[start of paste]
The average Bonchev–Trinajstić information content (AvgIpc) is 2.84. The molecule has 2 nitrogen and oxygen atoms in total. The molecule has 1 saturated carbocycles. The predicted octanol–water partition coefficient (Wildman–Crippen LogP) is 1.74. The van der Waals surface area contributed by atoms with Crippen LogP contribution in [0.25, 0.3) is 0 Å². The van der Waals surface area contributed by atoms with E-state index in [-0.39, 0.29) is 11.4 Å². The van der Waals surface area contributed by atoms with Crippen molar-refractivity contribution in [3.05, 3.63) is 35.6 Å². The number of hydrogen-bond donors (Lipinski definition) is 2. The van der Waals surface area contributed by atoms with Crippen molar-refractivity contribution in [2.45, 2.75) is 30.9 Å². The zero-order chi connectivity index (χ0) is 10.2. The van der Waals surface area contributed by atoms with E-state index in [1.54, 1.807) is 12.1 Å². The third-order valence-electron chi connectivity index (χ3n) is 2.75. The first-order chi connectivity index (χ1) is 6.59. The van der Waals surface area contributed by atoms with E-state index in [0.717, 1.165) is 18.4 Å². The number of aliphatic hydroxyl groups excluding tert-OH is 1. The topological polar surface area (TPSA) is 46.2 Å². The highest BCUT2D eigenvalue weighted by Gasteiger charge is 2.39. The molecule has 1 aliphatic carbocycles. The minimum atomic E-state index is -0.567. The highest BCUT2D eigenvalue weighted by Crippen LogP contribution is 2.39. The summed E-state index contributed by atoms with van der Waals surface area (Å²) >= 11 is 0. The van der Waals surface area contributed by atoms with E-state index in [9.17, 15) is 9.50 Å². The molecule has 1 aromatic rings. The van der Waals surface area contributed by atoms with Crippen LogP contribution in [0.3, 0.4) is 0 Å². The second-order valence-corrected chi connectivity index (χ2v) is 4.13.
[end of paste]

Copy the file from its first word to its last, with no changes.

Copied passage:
The average Bonchev–Trinajstić information content (AvgIpc) is 2.84. The molecule has 2 nitrogen and oxygen atoms in total. The molecule has 1 saturated carbocycles. The predicted octanol–water partition coefficient (Wildman–Crippen LogP) is 1.74. The van der Waals surface area contributed by atoms with Crippen LogP contribution in [0.25, 0.3) is 0 Å². The van der Waals surface area contributed by atoms with E-state index in [-0.39, 0.29) is 11.4 Å². The van der Waals surface area contributed by atoms with Crippen molar-refractivity contribution in [3.05, 3.63) is 35.6 Å². The number of hydrogen-bond donors (Lipinski definition) is 2. The van der Waals surface area contributed by atoms with Crippen molar-refractivity contribution in [2.45, 2.75) is 30.9 Å². The zero-order chi connectivity index (χ0) is 10.2. The van der Waals surface area contributed by atoms with E-state index in [1.54, 1.807) is 12.1 Å². The third-order valence-electron chi connectivity index (χ3n) is 2.75. The first-order chi connectivity index (χ1) is 6.59. The van der Waals surface area contributed by atoms with E-state index in [0.717, 1.165) is 18.4 Å². The number of aliphatic hydroxyl groups excluding tert-OH is 1. The topological polar surface area (TPSA) is 46.2 Å². The highest BCUT2D eigenvalue weighted by Gasteiger charge is 2.39. The molecule has 1 aliphatic carbocycles. The minimum atomic E-state index is -0.567. The highest BCUT2D eigenvalue weighted by Crippen LogP contribution is 2.39. The summed E-state index contributed by atoms with van der Waals surface area (Å²) >= 11 is 0. The van der Waals surface area contributed by atoms with E-state index in [9.17, 15) is 9.50 Å². The molecule has 1 aromatic rings. The van der Waals surface area contributed by atoms with Crippen LogP contribution in [0.3, 0.4) is 0 Å². The second-order valence-corrected chi connectivity index (χ2v) is 4.13.